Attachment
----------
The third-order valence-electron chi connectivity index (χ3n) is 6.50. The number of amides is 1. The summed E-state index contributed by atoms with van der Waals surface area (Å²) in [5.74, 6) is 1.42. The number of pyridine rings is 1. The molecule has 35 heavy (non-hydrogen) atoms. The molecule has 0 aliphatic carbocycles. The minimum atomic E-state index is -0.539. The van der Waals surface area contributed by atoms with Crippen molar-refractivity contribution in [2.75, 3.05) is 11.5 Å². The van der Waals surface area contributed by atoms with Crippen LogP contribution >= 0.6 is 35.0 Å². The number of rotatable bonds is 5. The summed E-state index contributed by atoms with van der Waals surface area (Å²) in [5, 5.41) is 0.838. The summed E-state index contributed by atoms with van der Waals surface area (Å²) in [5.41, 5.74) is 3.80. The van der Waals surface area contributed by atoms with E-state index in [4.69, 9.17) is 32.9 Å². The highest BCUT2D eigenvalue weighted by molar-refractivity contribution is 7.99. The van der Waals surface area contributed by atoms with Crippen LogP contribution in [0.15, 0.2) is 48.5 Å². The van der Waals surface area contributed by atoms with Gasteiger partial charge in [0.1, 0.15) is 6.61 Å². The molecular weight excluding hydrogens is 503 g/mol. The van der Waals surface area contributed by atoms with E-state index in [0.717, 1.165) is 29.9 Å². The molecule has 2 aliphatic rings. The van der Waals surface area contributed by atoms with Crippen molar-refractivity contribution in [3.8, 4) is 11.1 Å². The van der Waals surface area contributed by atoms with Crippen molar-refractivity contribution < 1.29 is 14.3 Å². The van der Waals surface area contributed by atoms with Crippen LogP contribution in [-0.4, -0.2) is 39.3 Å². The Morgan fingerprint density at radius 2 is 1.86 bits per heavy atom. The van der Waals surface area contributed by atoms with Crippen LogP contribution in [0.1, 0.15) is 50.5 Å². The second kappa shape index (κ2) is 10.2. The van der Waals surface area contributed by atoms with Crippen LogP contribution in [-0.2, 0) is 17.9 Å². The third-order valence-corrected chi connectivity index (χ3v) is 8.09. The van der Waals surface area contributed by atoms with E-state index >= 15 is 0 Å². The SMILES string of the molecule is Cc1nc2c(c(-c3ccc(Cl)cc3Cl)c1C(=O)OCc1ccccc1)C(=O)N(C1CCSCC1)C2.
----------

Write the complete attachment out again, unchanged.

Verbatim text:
The third-order valence-electron chi connectivity index (χ3n) is 6.50. The number of amides is 1. The summed E-state index contributed by atoms with van der Waals surface area (Å²) in [5.74, 6) is 1.42. The number of pyridine rings is 1. The molecule has 35 heavy (non-hydrogen) atoms. The molecule has 0 aliphatic carbocycles. The minimum atomic E-state index is -0.539. The van der Waals surface area contributed by atoms with Crippen molar-refractivity contribution in [2.75, 3.05) is 11.5 Å². The van der Waals surface area contributed by atoms with Crippen LogP contribution >= 0.6 is 35.0 Å². The number of rotatable bonds is 5. The summed E-state index contributed by atoms with van der Waals surface area (Å²) in [5, 5.41) is 0.838. The summed E-state index contributed by atoms with van der Waals surface area (Å²) in [5.41, 5.74) is 3.80. The van der Waals surface area contributed by atoms with E-state index in [4.69, 9.17) is 32.9 Å². The highest BCUT2D eigenvalue weighted by molar-refractivity contribution is 7.99. The van der Waals surface area contributed by atoms with Crippen LogP contribution in [0.15, 0.2) is 48.5 Å². The van der Waals surface area contributed by atoms with Gasteiger partial charge in [0.1, 0.15) is 6.61 Å². The molecular weight excluding hydrogens is 503 g/mol. The van der Waals surface area contributed by atoms with E-state index in [0.717, 1.165) is 29.9 Å². The molecule has 2 aliphatic rings. The van der Waals surface area contributed by atoms with Crippen molar-refractivity contribution in [3.8, 4) is 11.1 Å². The van der Waals surface area contributed by atoms with Crippen molar-refractivity contribution < 1.29 is 14.3 Å². The van der Waals surface area contributed by atoms with Crippen LogP contribution in [-0.4, -0.2) is 39.3 Å². The Morgan fingerprint density at radius 2 is 1.86 bits per heavy atom. The van der Waals surface area contributed by atoms with Crippen LogP contribution in [0.1, 0.15) is 50.5 Å². The second kappa shape index (κ2) is 10.2. The van der Waals surface area contributed by atoms with Crippen LogP contribution in [-0.2, 0) is 17.9 Å². The third-order valence-corrected chi connectivity index (χ3v) is 8.09. The van der Waals surface area contributed by atoms with E-state index >= 15 is 0 Å². The SMILES string of the molecule is Cc1nc2c(c(-c3ccc(Cl)cc3Cl)c1C(=O)OCc1ccccc1)C(=O)N(C1CCSCC1)C2.